The lights are on
Last fall we spent a day shadowing two EA Tiburon developers as they took pictures and video of the new home of the Minnesota Golden Gophers football team – TCF Bank Stadium (check out our original story in issue 197). The stadium makes its debut in NCAA Football 11, and the studio has given us a sneak peak at what it looks like in the game and discussed how the team took its raw photos and turned them into a virtual stadium. Come see the transformation and how the in-game rendition stacks up to the real thing.NCAA Football environment lead Eric Sherwood says the team took the slew of photographs taken by the asset crew and used them to define the general boundary of the stadium and its different perspectives. Multiple shots are matched and referenced against each other in order to "block-in" the shape of the stadium from all angles, which you can see in the blue wireframe overlaid on top of this first photo below. Some of the blocked in shapes that seem out of place actually correspond to objects in the background, such as nearby buildings.
Click any of the shots to enlarge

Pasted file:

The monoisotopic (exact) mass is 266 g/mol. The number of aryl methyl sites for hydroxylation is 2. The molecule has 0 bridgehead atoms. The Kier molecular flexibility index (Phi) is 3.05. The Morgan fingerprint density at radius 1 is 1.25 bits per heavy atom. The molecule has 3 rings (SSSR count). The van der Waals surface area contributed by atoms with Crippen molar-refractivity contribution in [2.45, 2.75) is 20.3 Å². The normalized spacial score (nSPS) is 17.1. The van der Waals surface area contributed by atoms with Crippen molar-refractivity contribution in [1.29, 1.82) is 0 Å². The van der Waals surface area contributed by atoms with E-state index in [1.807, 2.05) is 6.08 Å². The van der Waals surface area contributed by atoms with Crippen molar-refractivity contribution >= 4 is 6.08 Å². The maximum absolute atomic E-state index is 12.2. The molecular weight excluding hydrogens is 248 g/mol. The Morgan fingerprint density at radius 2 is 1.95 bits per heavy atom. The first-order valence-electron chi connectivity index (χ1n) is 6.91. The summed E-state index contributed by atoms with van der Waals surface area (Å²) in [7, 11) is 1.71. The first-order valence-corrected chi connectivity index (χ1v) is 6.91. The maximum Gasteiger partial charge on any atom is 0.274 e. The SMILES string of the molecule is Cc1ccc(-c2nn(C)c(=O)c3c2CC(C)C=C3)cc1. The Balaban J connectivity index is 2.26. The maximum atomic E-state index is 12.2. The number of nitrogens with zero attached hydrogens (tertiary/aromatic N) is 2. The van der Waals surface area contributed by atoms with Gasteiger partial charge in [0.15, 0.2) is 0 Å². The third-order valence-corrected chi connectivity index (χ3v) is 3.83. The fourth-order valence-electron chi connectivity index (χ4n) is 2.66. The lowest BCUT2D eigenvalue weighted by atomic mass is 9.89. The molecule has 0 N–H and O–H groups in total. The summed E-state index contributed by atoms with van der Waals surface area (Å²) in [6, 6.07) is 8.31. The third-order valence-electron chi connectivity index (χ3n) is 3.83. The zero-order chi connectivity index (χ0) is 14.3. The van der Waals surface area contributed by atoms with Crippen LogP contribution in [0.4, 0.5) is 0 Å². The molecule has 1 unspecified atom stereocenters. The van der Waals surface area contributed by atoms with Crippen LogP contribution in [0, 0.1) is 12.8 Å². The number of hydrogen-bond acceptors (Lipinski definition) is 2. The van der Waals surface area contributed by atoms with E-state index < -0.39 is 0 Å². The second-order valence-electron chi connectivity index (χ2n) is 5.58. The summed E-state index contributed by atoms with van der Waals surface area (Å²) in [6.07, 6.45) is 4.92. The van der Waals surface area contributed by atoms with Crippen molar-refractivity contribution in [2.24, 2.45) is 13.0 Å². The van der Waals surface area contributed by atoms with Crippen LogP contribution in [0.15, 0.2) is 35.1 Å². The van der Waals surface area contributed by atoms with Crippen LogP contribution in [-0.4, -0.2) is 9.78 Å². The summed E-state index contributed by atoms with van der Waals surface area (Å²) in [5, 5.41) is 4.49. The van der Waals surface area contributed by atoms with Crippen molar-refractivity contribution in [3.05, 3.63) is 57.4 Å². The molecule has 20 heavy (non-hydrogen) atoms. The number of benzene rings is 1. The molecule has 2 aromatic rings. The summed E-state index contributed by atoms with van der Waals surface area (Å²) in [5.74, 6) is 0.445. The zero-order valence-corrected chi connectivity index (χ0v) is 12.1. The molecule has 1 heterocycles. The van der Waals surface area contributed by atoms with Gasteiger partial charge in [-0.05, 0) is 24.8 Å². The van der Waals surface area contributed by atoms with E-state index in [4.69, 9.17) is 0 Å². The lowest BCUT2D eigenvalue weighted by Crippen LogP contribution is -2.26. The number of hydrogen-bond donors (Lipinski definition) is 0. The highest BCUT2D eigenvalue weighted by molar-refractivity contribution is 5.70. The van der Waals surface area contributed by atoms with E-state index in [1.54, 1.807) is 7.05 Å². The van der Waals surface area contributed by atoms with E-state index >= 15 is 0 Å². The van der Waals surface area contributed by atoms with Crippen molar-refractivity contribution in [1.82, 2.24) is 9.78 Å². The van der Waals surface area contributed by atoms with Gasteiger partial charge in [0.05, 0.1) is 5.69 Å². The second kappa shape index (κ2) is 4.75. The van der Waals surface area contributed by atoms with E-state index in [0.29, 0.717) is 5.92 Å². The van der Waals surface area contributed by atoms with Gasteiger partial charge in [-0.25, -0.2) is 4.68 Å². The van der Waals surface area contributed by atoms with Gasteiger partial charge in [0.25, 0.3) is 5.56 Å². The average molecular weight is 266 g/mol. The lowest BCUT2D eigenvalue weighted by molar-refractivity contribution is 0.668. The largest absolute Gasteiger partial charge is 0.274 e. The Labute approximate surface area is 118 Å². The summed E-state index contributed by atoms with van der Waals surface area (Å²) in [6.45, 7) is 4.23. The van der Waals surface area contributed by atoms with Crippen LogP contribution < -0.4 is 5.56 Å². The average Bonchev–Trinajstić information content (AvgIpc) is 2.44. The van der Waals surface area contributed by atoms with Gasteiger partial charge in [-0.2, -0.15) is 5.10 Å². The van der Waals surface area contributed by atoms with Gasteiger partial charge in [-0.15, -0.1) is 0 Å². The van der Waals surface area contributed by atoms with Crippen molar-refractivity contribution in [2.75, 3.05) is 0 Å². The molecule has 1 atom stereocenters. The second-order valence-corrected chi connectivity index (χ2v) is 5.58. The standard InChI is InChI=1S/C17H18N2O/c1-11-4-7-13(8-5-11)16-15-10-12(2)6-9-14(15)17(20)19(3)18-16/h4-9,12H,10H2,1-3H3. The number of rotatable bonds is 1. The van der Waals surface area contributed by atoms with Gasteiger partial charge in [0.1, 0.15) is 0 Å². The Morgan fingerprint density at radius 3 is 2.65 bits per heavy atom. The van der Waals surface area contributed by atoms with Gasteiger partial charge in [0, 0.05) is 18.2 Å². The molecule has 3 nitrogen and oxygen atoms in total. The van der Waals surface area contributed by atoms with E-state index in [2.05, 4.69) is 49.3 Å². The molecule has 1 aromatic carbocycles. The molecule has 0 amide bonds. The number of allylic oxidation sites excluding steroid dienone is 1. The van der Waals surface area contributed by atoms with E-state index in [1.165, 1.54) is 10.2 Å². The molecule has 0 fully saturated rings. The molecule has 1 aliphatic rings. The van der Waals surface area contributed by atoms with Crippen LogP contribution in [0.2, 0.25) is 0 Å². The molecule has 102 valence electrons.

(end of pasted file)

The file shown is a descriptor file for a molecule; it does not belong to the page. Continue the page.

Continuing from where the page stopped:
The team works on to make sure the final wireframe (created in the 3D program Maya) is an accurate model before it gets put into the game proper, including representing all the trees as rectangles. When compared to the shot above, notice how the buildings immediately around the stadium are modeled as opposed to the some of the horizon landmarks further in the distance, which have been omitted entirely. This will be relevant later when the team determines the in-game stadium's entire background.
This is the stadium in the game after normal maps, textures, lighting, etc. have been added. Joe Warren, a lighting expert at EA Tiburon, told us that stadium's lighting starts – naturally – by dropping the sun in the game. The team uses aerial photography to determine the exact position of the sun, but it may be tweaked for artistic license. The lighting also has to be adjusted once the crowd is added to make sure there aren't any random dark areas. The stadium is consistently bug checked as players, refs, and other on-field elements are added.
Check out page two for a video fly-over of the final product, as well as some comparisons between the in-game stadium and the real thing.
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